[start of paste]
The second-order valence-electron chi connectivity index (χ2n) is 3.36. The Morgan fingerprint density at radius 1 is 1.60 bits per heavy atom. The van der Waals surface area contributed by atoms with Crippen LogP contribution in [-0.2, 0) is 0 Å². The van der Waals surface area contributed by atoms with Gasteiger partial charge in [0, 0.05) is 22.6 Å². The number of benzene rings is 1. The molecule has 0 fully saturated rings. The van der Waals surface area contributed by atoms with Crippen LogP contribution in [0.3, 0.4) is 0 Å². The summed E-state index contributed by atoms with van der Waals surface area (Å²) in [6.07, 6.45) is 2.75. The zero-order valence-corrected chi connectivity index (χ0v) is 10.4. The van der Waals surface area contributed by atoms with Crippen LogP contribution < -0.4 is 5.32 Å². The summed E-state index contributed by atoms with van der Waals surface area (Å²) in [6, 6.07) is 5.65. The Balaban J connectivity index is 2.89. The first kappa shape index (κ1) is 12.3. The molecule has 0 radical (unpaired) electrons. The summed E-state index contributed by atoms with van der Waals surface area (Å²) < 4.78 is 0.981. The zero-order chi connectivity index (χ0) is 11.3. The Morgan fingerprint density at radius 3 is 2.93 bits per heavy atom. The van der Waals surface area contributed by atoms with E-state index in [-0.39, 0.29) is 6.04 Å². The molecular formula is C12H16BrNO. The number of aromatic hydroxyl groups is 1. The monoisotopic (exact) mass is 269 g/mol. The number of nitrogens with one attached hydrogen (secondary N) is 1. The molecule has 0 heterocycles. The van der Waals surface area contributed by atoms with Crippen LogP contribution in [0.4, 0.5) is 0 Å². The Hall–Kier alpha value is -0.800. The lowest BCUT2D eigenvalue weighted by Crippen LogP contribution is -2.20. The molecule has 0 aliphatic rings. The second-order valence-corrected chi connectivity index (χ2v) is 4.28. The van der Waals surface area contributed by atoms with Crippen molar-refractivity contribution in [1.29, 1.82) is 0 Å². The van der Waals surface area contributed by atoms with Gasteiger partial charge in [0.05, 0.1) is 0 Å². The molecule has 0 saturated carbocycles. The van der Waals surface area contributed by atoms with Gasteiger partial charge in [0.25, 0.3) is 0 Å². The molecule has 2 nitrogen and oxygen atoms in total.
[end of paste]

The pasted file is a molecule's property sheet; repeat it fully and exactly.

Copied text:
The second-order valence-electron chi connectivity index (χ2n) is 3.36. The Morgan fingerprint density at radius 1 is 1.60 bits per heavy atom. The van der Waals surface area contributed by atoms with Crippen LogP contribution in [-0.2, 0) is 0 Å². The van der Waals surface area contributed by atoms with Gasteiger partial charge in [0, 0.05) is 22.6 Å². The number of benzene rings is 1. The molecule has 0 fully saturated rings. The van der Waals surface area contributed by atoms with Crippen LogP contribution in [0.3, 0.4) is 0 Å². The summed E-state index contributed by atoms with van der Waals surface area (Å²) in [6.07, 6.45) is 2.75. The zero-order valence-corrected chi connectivity index (χ0v) is 10.4. The van der Waals surface area contributed by atoms with Crippen LogP contribution < -0.4 is 5.32 Å². The summed E-state index contributed by atoms with van der Waals surface area (Å²) in [6, 6.07) is 5.65. The Balaban J connectivity index is 2.89. The first kappa shape index (κ1) is 12.3. The molecule has 0 radical (unpaired) electrons. The summed E-state index contributed by atoms with van der Waals surface area (Å²) < 4.78 is 0.981. The zero-order chi connectivity index (χ0) is 11.3. The Morgan fingerprint density at radius 3 is 2.93 bits per heavy atom. The van der Waals surface area contributed by atoms with E-state index in [-0.39, 0.29) is 6.04 Å². The molecular formula is C12H16BrNO. The number of aromatic hydroxyl groups is 1. The monoisotopic (exact) mass is 269 g/mol. The number of nitrogens with one attached hydrogen (secondary N) is 1. The molecule has 0 heterocycles. The van der Waals surface area contributed by atoms with Crippen LogP contribution in [0.4, 0.5) is 0 Å². The Hall–Kier alpha value is -0.800. The lowest BCUT2D eigenvalue weighted by Crippen LogP contribution is -2.20. The molecule has 0 aliphatic rings. The second-order valence-corrected chi connectivity index (χ2v) is 4.28. The van der Waals surface area contributed by atoms with Crippen molar-refractivity contribution in [1.29, 1.82) is 0 Å². The van der Waals surface area contributed by atoms with Gasteiger partial charge in [0.05, 0.1) is 0 Å². The molecule has 0 saturated carbocycles. The van der Waals surface area contributed by atoms with Gasteiger partial charge in [0.25, 0.3) is 0 Å². The molecule has 2 nitrogen and oxygen atoms in total.